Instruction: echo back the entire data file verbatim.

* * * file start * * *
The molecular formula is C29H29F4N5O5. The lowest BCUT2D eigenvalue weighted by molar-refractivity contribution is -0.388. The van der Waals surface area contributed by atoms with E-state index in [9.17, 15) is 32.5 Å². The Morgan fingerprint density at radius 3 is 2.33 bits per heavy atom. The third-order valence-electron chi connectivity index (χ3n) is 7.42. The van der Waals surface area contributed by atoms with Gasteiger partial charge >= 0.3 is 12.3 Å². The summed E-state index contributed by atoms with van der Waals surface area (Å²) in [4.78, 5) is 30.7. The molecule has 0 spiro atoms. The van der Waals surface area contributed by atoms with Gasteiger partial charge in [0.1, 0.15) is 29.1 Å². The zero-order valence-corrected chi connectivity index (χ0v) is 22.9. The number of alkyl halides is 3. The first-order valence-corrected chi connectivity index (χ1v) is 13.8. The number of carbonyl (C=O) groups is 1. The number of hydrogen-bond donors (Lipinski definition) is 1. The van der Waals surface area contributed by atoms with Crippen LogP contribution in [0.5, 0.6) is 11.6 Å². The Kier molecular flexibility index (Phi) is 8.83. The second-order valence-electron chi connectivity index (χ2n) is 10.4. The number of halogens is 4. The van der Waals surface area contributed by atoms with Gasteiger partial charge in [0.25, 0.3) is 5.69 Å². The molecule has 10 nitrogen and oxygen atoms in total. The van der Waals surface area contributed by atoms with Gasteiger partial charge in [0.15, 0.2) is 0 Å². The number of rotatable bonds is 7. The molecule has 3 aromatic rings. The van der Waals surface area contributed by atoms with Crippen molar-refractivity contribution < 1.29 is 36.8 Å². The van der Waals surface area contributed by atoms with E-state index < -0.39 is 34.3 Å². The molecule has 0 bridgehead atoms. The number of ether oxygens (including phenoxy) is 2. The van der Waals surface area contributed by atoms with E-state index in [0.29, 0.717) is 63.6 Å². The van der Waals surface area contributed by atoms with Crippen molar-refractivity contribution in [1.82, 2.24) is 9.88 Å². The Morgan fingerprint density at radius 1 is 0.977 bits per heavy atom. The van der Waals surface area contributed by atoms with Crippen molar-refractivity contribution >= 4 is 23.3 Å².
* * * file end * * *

The molecular formula is C29H29F4N5O5. The lowest BCUT2D eigenvalue weighted by molar-refractivity contribution is -0.388. The van der Waals surface area contributed by atoms with E-state index in [9.17, 15) is 32.5 Å². The Morgan fingerprint density at radius 3 is 2.33 bits per heavy atom. The third-order valence-electron chi connectivity index (χ3n) is 7.42. The van der Waals surface area contributed by atoms with Gasteiger partial charge >= 0.3 is 12.3 Å². The summed E-state index contributed by atoms with van der Waals surface area (Å²) in [4.78, 5) is 30.7. The molecule has 0 spiro atoms. The van der Waals surface area contributed by atoms with Gasteiger partial charge in [0.1, 0.15) is 29.1 Å². The zero-order valence-corrected chi connectivity index (χ0v) is 22.9. The number of alkyl halides is 3. The first-order valence-corrected chi connectivity index (χ1v) is 13.8. The number of carbonyl (C=O) groups is 1. The number of hydrogen-bond donors (Lipinski definition) is 1. The van der Waals surface area contributed by atoms with Crippen LogP contribution in [0.5, 0.6) is 11.6 Å². The Kier molecular flexibility index (Phi) is 8.83. The second-order valence-electron chi connectivity index (χ2n) is 10.4. The number of halogens is 4. The van der Waals surface area contributed by atoms with Gasteiger partial charge in [0.25, 0.3) is 5.69 Å². The molecule has 10 nitrogen and oxygen atoms in total. The van der Waals surface area contributed by atoms with Gasteiger partial charge in [0.15, 0.2) is 0 Å². The number of rotatable bonds is 7. The molecule has 3 aromatic rings. The van der Waals surface area contributed by atoms with Crippen molar-refractivity contribution < 1.29 is 36.8 Å². The van der Waals surface area contributed by atoms with E-state index < -0.39 is 34.3 Å². The molecule has 0 bridgehead atoms. The number of ether oxygens (including phenoxy) is 2. The van der Waals surface area contributed by atoms with E-state index in [0.29, 0.717) is 63.6 Å². The van der Waals surface area contributed by atoms with Crippen molar-refractivity contribution in [1.82, 2.24) is 9.88 Å². The Morgan fingerprint density at radius 1 is 0.977 bits per heavy atom. The van der Waals surface area contributed by atoms with Crippen molar-refractivity contribution >= 4 is 23.3 Å².